• Abstract: Historically, if you were not a property owning white male you did not have the right to vote in America. The decision to allow women the right to vote, after a long struggle, in 1920, was a key turning point in the transformation of the American democratic experience. The challenge from then on, of making this right meaningful across America, through changing mindsets and training women, was left, for the most part, on the shoulders of civil society. To secure a higher representation of the national congressional seats in Washington, the Federal Government must reinforce legislation such as affirmative action for gender mainstreaming in all policy areas. The inclusion and empowerment of women in the political arena is of utmost importance to achieving a government that is truly "by the people, for the people."
  • Topic: Government
  • Political Geography: America, Europe
  • Author: Marten Zwanenburg
  • Publication Date: 01-2007
  • Content Type: Journal Article
  • Journal: Human Rights and Human Welfare - Review Essays
  • Institution: University of Denver - Graduate School of International Studies
  • Abstract: “Because the legal advice was we could do what we wanted to them there”. This is how a top-level Pentagon official, in David Rose's Guantánamo: The War on Human Rights, explains why detainees held by the United States have been detained at Guantanamo Bay. It is just one illustration of the important role that lawyers have played in the “War on Terror”—a role, along with factors that have or that may have influenced it, that forms the topic of this essay.
  • Topic: Government, Human Rights, Torture
  • Political Geography: United States
  • Author: Douglas A. Houston
  • Publication Date: 09-2007
  • Content Type: Journal Article
  • Journal: The Cato Journal
  • Institution: The Cato Institute
  • Abstract: Many in the world of developmental economics believe that corruption, the circumvention of the rule of law for private gain, leads to nothing but woe for any nation's economy, under any circumstances. Transparency International makes the elimination of corruption their mission, and many large multinational firms today echo that goal by building ethical codes that prohibit employees from engaging in practices deemed corrupt, regardless of local attitudes and customs toward the practices. The World Bank makes curbing corruption a linchpin in their campaign to improve governance. Reasons given for blanket condemnation of corrupt behavior are often utilitarian: Corruption is expected to increase the economic costs of doing business by undermining the laws of the land; this, in turn, reduces productive activities and investments, with negative consequences unfolding for human development and economic growth.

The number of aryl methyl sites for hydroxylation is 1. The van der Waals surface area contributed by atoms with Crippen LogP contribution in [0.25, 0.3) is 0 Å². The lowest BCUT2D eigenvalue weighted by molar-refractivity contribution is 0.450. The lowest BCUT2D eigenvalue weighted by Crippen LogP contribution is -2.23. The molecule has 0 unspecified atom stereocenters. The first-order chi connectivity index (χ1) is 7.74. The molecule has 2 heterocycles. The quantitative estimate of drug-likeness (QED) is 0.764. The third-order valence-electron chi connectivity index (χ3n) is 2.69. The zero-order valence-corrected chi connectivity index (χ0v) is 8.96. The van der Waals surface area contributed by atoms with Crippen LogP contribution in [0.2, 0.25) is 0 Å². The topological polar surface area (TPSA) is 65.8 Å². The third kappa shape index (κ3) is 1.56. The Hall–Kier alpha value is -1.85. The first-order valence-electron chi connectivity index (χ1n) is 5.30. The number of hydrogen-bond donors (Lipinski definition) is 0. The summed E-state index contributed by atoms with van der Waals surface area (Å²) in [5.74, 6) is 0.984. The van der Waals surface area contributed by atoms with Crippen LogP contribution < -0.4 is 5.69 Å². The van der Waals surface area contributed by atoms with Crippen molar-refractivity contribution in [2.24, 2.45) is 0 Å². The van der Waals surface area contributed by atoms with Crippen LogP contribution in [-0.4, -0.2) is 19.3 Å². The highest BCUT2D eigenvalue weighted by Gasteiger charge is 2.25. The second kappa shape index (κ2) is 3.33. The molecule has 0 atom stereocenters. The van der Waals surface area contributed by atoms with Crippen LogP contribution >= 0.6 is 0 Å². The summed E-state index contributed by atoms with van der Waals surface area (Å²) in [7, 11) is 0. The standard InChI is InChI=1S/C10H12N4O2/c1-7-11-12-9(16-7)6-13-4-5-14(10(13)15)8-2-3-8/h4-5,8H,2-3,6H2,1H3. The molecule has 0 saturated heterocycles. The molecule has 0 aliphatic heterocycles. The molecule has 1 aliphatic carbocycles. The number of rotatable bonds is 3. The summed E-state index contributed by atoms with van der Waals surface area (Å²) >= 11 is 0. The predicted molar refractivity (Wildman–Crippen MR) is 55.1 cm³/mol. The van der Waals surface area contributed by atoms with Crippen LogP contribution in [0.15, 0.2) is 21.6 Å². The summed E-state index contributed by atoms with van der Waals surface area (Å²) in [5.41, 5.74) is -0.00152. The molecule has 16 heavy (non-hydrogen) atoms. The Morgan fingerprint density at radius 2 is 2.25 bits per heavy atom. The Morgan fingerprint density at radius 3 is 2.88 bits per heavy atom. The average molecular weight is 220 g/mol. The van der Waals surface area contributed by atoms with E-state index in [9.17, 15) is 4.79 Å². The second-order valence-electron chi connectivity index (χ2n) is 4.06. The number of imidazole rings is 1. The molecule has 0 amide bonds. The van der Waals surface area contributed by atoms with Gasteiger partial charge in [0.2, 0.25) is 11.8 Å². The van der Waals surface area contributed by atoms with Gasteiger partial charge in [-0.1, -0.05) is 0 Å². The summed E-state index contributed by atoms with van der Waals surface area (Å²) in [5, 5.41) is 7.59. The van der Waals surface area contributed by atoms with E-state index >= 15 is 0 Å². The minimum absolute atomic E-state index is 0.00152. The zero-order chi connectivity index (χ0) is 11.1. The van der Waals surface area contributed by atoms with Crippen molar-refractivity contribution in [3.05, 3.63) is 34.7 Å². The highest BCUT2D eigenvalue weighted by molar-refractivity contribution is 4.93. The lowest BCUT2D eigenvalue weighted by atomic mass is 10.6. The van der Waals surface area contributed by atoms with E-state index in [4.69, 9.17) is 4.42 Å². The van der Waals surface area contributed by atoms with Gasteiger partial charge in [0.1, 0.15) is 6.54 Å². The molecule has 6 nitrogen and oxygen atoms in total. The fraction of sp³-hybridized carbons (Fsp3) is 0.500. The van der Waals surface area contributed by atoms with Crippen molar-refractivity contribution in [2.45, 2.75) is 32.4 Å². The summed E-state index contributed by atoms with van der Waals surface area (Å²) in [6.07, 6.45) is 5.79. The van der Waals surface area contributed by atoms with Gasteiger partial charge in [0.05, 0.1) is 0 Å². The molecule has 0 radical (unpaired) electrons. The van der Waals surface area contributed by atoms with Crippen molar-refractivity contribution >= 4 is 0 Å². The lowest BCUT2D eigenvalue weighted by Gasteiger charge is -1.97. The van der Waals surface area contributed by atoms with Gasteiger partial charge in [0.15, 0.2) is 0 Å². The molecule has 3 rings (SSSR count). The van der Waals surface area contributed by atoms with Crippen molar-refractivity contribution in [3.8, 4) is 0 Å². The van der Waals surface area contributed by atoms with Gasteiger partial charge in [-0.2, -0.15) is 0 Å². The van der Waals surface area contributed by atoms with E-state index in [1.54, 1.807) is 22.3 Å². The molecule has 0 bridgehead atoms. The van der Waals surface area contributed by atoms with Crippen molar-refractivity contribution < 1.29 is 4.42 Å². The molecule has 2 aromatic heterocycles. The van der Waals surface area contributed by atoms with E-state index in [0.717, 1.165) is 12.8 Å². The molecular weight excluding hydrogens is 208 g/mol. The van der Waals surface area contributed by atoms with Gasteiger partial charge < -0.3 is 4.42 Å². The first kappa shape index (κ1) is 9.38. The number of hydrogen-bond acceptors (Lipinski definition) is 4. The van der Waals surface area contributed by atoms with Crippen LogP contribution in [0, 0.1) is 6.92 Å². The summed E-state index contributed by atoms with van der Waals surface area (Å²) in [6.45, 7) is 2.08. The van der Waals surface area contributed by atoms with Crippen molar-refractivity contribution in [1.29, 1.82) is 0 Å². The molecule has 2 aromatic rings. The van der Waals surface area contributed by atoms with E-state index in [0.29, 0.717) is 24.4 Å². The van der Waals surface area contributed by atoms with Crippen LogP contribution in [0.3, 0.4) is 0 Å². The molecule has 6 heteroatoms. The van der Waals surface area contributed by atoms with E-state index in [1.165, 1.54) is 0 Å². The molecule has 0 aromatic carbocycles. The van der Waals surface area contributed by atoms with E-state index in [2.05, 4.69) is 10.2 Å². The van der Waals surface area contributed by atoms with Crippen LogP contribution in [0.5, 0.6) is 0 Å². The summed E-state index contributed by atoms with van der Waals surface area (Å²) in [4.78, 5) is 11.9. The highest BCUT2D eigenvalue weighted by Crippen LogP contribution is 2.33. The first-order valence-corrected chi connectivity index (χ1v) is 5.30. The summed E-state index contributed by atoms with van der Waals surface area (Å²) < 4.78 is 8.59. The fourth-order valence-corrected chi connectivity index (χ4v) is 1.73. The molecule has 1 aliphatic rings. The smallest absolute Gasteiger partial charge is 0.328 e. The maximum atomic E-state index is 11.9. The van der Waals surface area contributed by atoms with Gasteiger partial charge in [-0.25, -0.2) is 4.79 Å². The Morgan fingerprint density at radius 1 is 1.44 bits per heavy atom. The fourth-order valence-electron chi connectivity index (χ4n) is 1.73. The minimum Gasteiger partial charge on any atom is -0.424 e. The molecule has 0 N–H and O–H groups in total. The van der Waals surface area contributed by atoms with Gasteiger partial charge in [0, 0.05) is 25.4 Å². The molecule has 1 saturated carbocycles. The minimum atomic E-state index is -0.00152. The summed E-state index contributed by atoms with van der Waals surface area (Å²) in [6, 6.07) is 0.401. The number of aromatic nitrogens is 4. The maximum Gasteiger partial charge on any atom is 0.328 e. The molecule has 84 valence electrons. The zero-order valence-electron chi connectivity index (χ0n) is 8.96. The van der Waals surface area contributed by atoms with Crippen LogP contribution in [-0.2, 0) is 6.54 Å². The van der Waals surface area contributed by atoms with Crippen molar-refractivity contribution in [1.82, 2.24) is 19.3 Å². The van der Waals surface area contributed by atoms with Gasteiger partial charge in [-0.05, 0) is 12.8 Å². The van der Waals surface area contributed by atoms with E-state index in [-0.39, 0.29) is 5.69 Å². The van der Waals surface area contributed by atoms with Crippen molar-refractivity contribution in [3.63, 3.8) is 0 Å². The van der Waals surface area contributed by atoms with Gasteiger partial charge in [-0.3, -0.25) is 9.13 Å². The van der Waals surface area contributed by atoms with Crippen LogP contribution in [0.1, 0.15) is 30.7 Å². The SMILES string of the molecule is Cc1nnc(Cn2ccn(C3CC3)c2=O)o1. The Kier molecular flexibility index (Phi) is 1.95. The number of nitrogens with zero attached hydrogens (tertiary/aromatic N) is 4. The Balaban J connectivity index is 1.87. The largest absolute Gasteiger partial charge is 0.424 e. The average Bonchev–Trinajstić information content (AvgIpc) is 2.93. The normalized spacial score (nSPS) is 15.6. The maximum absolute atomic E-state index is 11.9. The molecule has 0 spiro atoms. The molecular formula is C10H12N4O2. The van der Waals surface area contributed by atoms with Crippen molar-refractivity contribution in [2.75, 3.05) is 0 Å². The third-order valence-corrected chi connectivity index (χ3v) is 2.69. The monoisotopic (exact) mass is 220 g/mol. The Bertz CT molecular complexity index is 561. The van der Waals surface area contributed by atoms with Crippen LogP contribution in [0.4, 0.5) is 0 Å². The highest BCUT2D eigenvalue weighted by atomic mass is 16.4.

• Topic: Corruption, Economics, Government
  • Author: Terri Bimes
  • Publication Date: 01-2007
  • Content Type: Journal Article
  • Journal: Critical Review
  • Institution: Critical Review Foundation
  • Abstract: As readers of The Rhetorical Presidency might expect, the Framers\' remarks at the Constitutional Convention revealed a deep concern about popular political ignorance—and a desire to shield the new government from it. However, when it came to designing the presidency, the Founders seem to have been less intent on insulating sitting presidents from the mass public than on guarding the presidents\' selection itself against elite factions that might take advantage of the public\'s ignorance. The resulting constitutional structure left the actual relationship between the president and the public open-ended. In short order, even the most restrained, patrician presidents took advantage of the opportunity to invoke, and to shape, public opinion—setting the stage for Andrew Jackson\'s, and his Democratic successors\', more aggressive presidential populism.
  • Topic: Government
  • Author: Bryan Garsten
  • Publication Date: 01-2007
  • Content Type: Journal Article
  • Journal: Critical Review
  • Institution: Critical Review Foundation
  • Abstract: Jeffrey Tulis's The Rhetorical Presidency should not be read as a tale of decline. It is not a call for an “un-rhetorical” presidency so much as an exploration of the fundamentally uneasy place that popular rhetoric occupies in constitutional governments. Popular rhetoric is one way that executives exercise their prerogative power, and the dilemmas about rhetoric that Tulis exposes arise from a fundamental fact about prerogative power that all presidents must confront: Strong constitutional governments seem almost necessarily to grant their chief executives more discretionary authority than is consistent with the idea of constitutional government. Whatever rhetorical style or strategy a president adopts, he must respond in one way or another to this fact.
  • Topic: Government
  • Author: Nicole Mellow
  • Publication Date: 01-2007
  • Content Type: Journal Article
  • Journal: Critical Review
  • Institution: Critical Review Foundation
  • Abstract: The rise of a partisan Congress can aggravate some of the pathologies of the rhetorical presidency identified by Jeffrey Tulis: reckless policy production, and the resulting public disillusionment with an overpromising government. In some cases, such as the debate over the invasion of Iraq, the unified ranks of the president's party amplify the president's simplistic rhetoric, reducing policy deliberation and aggravating public disappointment when reality turns out to be more complex. When combined with divided government, however, partisanship can work to produce deliberative compromises that mitigate these pathologies, as exemplified by the welfare-reform legislation enacted by a Republican Congress under a Democratic president in 1996.
  • Topic: Government